What is the technique for placing ports and instruments in laparoscopic cholecystectomy?

Updated: Apr 16, 2020
  • Author: Danny A Sherwinter, MD; Chief Editor: Kurt E Roberts, MD  more...
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Answer

A 1.5-cm longitudinal incision is made at the inferior aspect of the umbilicus, then deepened through the subcutaneous fat to the anterior rectus sheath. A Kocher clamp is used to grasp the reflection of the linea alba onto the umbilicus and elevate it cephalad.

A 1.2-cm longitudinal incision is made in the linea alba with a No. 15 blade. Two U stitches, one on either side of the fascial incision, are placed with 0 polyglactin suture on a curved needle (see the video below).

Laparoscopic cholecystectomy. Placement of fascial stay sutures.

The peritoneum is elevated between two straight clamps and incised so as to afford safe entry into the abdominal cavity. An 11-mm blunt Hasson trocar is placed into the abdominal cavity, and insufflation of carbon dioxide is initiated to a maximum pressure of 15 mm Hg.

The authors prefer a 30° laparoscope to a 0° laparoscope because they feel it gives better visualization of the cystic structures from multiple vantage points. A 30° scope requires a more skilled scope operator.

The laparoscope is white-balanced and advanced slowly into the abdominal cavity. A 1.2-cm incision is made three fingerbreadths below the xiphoid process and deepened into the subcutaneous fat. An 11-mm trocar is advanced into the abdominal cavity under direct vision (see the image below) in the direction of the gallbladder through the abdominal wall, with care taken to enter just to the right of the falciform ligament.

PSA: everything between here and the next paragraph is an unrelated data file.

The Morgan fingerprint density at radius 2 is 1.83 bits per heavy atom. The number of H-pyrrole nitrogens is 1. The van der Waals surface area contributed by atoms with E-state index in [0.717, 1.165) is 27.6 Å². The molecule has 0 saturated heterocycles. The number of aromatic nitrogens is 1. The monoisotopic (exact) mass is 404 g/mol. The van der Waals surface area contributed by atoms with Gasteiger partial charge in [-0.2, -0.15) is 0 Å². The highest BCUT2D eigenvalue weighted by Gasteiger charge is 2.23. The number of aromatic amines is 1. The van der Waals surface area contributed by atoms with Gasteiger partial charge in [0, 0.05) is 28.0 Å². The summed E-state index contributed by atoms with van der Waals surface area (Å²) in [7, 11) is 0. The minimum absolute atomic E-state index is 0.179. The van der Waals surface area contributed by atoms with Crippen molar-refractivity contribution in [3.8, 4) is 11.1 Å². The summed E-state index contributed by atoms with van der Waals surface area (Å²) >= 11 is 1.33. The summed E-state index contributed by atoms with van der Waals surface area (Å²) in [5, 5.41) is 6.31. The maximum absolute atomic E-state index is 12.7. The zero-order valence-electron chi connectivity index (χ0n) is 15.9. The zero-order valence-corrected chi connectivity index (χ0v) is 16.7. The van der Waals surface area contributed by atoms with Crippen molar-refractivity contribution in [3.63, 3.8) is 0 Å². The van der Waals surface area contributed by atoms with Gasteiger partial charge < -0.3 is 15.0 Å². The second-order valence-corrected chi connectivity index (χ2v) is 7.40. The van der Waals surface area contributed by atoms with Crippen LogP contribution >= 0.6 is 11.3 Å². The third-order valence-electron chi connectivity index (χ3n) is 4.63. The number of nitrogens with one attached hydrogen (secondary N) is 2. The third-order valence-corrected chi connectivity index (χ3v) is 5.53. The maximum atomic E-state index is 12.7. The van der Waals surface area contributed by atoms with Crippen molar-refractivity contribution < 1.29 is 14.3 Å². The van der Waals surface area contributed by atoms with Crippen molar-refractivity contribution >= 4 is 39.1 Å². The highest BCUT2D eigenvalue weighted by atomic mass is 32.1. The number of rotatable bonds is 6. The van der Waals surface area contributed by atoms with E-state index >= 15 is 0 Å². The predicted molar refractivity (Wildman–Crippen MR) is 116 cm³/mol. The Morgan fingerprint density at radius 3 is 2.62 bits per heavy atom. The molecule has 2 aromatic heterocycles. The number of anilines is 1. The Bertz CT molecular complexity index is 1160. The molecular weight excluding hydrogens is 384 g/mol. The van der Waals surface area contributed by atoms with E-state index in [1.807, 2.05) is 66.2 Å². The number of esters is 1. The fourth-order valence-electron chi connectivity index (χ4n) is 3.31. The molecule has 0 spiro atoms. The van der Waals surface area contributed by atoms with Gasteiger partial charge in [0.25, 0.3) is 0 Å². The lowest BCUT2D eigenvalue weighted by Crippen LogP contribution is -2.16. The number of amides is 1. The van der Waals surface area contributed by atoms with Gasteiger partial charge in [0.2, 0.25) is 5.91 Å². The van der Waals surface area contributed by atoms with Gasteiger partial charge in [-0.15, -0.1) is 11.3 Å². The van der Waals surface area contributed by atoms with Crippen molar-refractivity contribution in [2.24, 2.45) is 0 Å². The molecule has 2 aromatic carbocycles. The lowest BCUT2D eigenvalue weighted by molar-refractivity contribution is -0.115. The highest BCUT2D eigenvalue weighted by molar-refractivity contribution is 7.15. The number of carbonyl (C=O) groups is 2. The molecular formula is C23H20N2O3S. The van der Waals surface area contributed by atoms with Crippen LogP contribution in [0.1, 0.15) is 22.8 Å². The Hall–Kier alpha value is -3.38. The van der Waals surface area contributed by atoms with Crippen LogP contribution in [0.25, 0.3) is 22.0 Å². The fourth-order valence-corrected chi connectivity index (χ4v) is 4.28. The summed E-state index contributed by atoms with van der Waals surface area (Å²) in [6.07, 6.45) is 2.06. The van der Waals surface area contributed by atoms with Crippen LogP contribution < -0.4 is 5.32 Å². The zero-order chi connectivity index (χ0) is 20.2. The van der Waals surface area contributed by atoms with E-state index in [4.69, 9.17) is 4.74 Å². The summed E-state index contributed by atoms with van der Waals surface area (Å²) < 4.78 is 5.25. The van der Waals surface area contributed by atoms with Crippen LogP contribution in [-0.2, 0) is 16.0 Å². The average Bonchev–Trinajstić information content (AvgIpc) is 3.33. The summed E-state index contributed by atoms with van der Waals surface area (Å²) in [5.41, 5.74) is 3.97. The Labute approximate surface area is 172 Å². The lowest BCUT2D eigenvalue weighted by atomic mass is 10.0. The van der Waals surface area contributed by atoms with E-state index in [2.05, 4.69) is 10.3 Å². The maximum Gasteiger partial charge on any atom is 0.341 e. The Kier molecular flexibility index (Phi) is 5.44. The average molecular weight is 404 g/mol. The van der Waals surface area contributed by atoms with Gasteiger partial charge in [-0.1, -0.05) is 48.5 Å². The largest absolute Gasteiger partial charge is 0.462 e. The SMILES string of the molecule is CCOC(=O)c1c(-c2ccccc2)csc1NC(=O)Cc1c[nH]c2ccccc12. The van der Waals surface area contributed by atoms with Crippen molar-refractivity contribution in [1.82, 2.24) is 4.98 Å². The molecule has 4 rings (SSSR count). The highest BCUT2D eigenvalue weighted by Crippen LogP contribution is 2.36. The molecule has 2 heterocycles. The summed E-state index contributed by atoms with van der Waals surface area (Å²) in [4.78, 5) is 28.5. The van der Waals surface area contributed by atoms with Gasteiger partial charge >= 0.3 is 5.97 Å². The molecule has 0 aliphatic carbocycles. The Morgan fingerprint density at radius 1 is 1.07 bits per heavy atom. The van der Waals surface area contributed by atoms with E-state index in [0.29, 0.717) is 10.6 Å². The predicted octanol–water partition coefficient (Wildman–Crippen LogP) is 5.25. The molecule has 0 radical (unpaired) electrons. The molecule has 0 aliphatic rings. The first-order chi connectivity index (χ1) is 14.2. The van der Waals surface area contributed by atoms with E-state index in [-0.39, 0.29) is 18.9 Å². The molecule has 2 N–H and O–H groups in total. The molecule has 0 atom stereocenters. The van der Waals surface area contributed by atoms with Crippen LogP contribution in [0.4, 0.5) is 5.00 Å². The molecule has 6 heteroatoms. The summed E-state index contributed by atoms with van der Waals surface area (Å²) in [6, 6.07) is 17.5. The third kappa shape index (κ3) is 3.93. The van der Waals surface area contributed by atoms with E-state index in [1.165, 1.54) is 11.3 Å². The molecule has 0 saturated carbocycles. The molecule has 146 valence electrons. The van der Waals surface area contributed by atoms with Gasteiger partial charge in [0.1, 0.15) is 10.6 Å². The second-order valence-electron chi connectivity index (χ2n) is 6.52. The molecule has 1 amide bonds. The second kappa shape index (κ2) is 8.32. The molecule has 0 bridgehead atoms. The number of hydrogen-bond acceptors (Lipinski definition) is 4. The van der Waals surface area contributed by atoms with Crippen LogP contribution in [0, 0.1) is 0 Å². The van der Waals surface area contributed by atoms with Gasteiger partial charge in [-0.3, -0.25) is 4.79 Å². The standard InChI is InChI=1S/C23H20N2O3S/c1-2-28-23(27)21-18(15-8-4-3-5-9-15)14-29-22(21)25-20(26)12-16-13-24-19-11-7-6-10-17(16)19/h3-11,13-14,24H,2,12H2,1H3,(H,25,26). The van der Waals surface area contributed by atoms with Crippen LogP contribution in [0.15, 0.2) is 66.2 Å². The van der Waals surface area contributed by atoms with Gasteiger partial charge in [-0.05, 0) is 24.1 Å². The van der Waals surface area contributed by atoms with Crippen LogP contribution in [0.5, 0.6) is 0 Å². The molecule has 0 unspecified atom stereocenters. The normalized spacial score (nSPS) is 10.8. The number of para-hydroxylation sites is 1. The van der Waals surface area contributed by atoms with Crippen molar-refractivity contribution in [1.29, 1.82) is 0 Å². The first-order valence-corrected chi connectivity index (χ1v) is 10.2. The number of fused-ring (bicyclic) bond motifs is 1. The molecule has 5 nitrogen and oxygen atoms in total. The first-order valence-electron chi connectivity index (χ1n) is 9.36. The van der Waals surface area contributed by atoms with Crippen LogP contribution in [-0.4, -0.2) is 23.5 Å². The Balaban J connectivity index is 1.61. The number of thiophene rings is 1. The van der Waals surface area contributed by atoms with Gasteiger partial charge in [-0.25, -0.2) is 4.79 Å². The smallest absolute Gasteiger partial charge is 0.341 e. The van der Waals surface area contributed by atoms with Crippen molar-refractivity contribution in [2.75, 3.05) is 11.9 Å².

Laparoscopic cholecystectomy. Advancement of 11-mm Laparoscopic cholecystectomy. Advancement of 11-mm trocar under direct vision.

The table is then adjusted to place the patient in a reverse Trendelenburg position with the right side up to allow the small bowel and colon to fall away from the operative field (see the image below).

Laparoscopic cholecystectomy. Visualization of gal Laparoscopic cholecystectomy. Visualization of gallbladder after placement of table in reverse Trendelenburg position.

A 5-mm grasper is placed through the 11-mm subxiphoid port and applied to the fundus of the gallbladder. The gallbladder is then elevated cephalad over the dome of the liver to facilitate the surgeon’s choice of the optimal positions for the lateral 5-mm ports.

After appropriate port sites are chosen, the lateral skin incisions are made, and two 5-mm trocars are advanced into the peritoneal cavity under direct vision (see the first image below). A 5-mm grasper with locking mechanism is placed through each of these lateral ports (see the second image below).

Laparoscopic cholecystectomy. Placement of two lat Laparoscopic cholecystectomy. Placement of two lateral 5-mm ports under direct vision.
Laparoscopic cholecystectomy. External view after Laparoscopic cholecystectomy. External view after port placement.

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